This is the third and final article in a series on "remote control WordPress". That's my nickname for this strategy of managing network settings on one "control" install, and then pulling those values into all your client installs. The advantage is that it saves staff members from having to toggle the same settings on the same network plugins, across many multisite installs.
This is the second article in a three-part series about using the WP API to achieve something I'm calling "Remote Control WordPress", a lifestyle where you'd manage network settings on a "control" install, and have other "client" installs pull their settings from the control. The advantage of this is that you could then manage the settings for many WordPress installs all in one place. The first article laid out how to register network settings as a custom endpoint in the WP API, but stopped short of demonstrating how to grab those settings when they are protected by a permissions callback, which they should be. This article picks up that thread, demonstrating how to pass OAuth credentials to the WP API.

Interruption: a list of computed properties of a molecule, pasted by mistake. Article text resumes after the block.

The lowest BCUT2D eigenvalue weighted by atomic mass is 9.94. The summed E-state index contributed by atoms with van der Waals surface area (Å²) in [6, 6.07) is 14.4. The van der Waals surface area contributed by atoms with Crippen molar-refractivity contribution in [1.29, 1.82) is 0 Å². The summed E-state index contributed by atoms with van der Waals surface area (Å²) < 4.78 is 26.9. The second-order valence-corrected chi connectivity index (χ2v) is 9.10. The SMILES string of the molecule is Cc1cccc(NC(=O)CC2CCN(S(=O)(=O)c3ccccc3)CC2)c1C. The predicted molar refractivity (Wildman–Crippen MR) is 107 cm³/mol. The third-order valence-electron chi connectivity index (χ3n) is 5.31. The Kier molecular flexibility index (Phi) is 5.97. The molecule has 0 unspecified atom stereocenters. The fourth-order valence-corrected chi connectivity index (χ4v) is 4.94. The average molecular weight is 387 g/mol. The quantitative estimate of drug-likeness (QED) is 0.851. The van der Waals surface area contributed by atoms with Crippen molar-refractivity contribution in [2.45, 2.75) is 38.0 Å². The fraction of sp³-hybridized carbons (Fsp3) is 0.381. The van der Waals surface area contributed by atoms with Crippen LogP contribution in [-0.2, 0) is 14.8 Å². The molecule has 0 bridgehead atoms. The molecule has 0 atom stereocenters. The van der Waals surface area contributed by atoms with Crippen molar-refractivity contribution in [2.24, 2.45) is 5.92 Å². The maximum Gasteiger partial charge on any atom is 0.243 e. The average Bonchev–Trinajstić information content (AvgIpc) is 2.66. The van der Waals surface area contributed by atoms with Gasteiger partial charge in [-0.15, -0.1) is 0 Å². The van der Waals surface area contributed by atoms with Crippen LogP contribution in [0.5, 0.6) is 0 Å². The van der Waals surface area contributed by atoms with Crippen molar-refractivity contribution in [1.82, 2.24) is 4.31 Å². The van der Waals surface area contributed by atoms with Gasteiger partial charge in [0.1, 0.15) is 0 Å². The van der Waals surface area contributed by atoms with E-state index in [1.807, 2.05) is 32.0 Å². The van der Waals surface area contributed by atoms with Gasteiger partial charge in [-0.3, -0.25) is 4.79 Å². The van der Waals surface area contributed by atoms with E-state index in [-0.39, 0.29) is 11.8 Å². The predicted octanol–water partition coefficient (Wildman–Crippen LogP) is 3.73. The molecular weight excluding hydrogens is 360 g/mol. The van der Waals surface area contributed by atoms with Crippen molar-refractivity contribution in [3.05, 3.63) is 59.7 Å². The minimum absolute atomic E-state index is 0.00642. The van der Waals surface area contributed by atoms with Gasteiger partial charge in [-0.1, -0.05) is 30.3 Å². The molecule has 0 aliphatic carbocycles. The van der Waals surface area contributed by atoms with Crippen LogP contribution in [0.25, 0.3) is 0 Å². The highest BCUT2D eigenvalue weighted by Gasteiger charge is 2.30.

At my day job, we have about 1,000 sites spread across 30 WordPress multisite installs. The installs all run many of the same plugins and settings, especially at the network level. This causes a lot of wasted time for our staff: They have to manually repeat the same settings across 30 installs. Because of this, we're moving to something I like to call "Remote Control WordPress".